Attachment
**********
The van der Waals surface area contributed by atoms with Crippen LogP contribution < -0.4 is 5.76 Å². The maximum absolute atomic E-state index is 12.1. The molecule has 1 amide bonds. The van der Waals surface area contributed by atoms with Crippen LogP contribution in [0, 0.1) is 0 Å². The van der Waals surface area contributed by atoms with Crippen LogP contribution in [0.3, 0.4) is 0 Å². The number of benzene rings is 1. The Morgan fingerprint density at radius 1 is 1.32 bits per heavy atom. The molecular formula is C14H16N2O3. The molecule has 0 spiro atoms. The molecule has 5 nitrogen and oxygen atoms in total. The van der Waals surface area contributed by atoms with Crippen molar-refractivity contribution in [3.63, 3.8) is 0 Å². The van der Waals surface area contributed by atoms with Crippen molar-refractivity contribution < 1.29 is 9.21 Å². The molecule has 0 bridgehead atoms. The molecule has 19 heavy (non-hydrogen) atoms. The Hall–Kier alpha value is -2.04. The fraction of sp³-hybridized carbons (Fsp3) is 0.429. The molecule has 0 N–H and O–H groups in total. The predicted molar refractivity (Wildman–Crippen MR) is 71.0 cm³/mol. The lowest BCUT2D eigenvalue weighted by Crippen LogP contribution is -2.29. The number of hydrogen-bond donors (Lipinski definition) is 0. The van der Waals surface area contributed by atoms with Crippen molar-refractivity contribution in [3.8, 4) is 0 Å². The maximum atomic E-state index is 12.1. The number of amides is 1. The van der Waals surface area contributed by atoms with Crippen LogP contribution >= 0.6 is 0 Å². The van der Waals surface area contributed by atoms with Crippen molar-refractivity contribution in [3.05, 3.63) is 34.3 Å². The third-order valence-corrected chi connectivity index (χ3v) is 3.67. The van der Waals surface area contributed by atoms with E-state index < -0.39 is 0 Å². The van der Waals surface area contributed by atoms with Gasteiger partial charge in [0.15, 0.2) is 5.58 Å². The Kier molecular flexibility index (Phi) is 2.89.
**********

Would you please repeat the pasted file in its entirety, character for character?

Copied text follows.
The van der Waals surface area contributed by atoms with Crippen LogP contribution < -0.4 is 5.76 Å². The maximum absolute atomic E-state index is 12.1. The molecule has 1 amide bonds. The van der Waals surface area contributed by atoms with Crippen LogP contribution in [0, 0.1) is 0 Å². The van der Waals surface area contributed by atoms with Crippen LogP contribution in [0.3, 0.4) is 0 Å². The number of benzene rings is 1. The Morgan fingerprint density at radius 1 is 1.32 bits per heavy atom. The molecular formula is C14H16N2O3. The molecule has 0 spiro atoms. The molecule has 5 nitrogen and oxygen atoms in total. The van der Waals surface area contributed by atoms with Crippen molar-refractivity contribution in [3.63, 3.8) is 0 Å². The van der Waals surface area contributed by atoms with Crippen molar-refractivity contribution < 1.29 is 9.21 Å². The molecule has 0 bridgehead atoms. The molecule has 19 heavy (non-hydrogen) atoms. The Hall–Kier alpha value is -2.04. The fraction of sp³-hybridized carbons (Fsp3) is 0.429. The molecule has 0 N–H and O–H groups in total. The predicted molar refractivity (Wildman–Crippen MR) is 71.0 cm³/mol. The lowest BCUT2D eigenvalue weighted by Crippen LogP contribution is -2.29. The number of hydrogen-bond donors (Lipinski definition) is 0. The van der Waals surface area contributed by atoms with Crippen molar-refractivity contribution in [3.8, 4) is 0 Å². The maximum atomic E-state index is 12.1. The number of amides is 1. The van der Waals surface area contributed by atoms with Crippen LogP contribution >= 0.6 is 0 Å². The van der Waals surface area contributed by atoms with Crippen molar-refractivity contribution in [3.05, 3.63) is 34.3 Å². The third-order valence-corrected chi connectivity index (χ3v) is 3.67. The van der Waals surface area contributed by atoms with E-state index < -0.39 is 0 Å². The van der Waals surface area contributed by atoms with Gasteiger partial charge in [0.15, 0.2) is 5.58 Å². The Kier molecular flexibility index (Phi) is 2.89.